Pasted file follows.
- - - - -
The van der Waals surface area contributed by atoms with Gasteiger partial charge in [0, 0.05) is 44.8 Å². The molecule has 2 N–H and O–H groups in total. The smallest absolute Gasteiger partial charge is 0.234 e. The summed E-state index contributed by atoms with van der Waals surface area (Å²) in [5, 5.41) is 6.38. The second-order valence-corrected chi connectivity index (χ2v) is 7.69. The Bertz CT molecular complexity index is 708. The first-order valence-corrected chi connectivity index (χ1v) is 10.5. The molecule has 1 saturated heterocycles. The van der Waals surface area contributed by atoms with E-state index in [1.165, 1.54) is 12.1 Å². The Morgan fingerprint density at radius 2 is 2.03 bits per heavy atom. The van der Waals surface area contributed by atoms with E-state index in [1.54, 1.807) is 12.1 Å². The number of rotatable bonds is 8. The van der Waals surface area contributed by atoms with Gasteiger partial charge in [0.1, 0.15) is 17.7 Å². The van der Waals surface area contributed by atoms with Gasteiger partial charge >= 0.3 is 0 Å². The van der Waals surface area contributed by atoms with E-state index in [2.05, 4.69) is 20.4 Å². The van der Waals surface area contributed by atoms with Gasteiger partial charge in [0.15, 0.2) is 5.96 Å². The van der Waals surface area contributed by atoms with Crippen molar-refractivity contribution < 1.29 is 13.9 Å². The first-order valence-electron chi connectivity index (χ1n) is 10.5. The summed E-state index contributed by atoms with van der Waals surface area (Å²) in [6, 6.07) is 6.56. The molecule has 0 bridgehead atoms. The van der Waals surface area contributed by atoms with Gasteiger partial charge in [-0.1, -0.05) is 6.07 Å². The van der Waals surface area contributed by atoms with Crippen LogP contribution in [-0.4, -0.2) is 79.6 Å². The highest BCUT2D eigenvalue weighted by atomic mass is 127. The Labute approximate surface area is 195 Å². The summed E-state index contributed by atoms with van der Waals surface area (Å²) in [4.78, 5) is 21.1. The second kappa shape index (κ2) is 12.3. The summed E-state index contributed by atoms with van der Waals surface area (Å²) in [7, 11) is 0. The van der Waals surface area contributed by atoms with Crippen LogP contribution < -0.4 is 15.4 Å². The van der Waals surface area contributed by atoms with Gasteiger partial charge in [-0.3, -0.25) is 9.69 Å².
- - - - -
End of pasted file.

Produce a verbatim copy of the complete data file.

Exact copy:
The van der Waals surface area contributed by atoms with Gasteiger partial charge in [0, 0.05) is 44.8 Å². The molecule has 2 N–H and O–H groups in total. The smallest absolute Gasteiger partial charge is 0.234 e. The summed E-state index contributed by atoms with van der Waals surface area (Å²) in [5, 5.41) is 6.38. The second-order valence-corrected chi connectivity index (χ2v) is 7.69. The Bertz CT molecular complexity index is 708. The first-order valence-corrected chi connectivity index (χ1v) is 10.5. The molecule has 1 saturated heterocycles. The van der Waals surface area contributed by atoms with E-state index in [1.165, 1.54) is 12.1 Å². The Morgan fingerprint density at radius 2 is 2.03 bits per heavy atom. The van der Waals surface area contributed by atoms with E-state index in [1.54, 1.807) is 12.1 Å². The number of rotatable bonds is 8. The van der Waals surface area contributed by atoms with Gasteiger partial charge in [0.1, 0.15) is 17.7 Å². The van der Waals surface area contributed by atoms with Gasteiger partial charge >= 0.3 is 0 Å². The van der Waals surface area contributed by atoms with E-state index in [2.05, 4.69) is 20.4 Å². The van der Waals surface area contributed by atoms with Gasteiger partial charge in [0.15, 0.2) is 5.96 Å². The van der Waals surface area contributed by atoms with Crippen molar-refractivity contribution < 1.29 is 13.9 Å². The first-order valence-electron chi connectivity index (χ1n) is 10.5. The summed E-state index contributed by atoms with van der Waals surface area (Å²) in [6, 6.07) is 6.56. The molecule has 0 bridgehead atoms. The van der Waals surface area contributed by atoms with Gasteiger partial charge in [-0.1, -0.05) is 6.07 Å². The van der Waals surface area contributed by atoms with Crippen LogP contribution in [-0.4, -0.2) is 79.6 Å². The highest BCUT2D eigenvalue weighted by atomic mass is 127. The Labute approximate surface area is 195 Å². The summed E-state index contributed by atoms with van der Waals surface area (Å²) in [4.78, 5) is 21.1. The second kappa shape index (κ2) is 12.3. The summed E-state index contributed by atoms with van der Waals surface area (Å²) in [7, 11) is 0. The van der Waals surface area contributed by atoms with Crippen LogP contribution < -0.4 is 15.4 Å². The van der Waals surface area contributed by atoms with Gasteiger partial charge in [-0.3, -0.25) is 9.69 Å².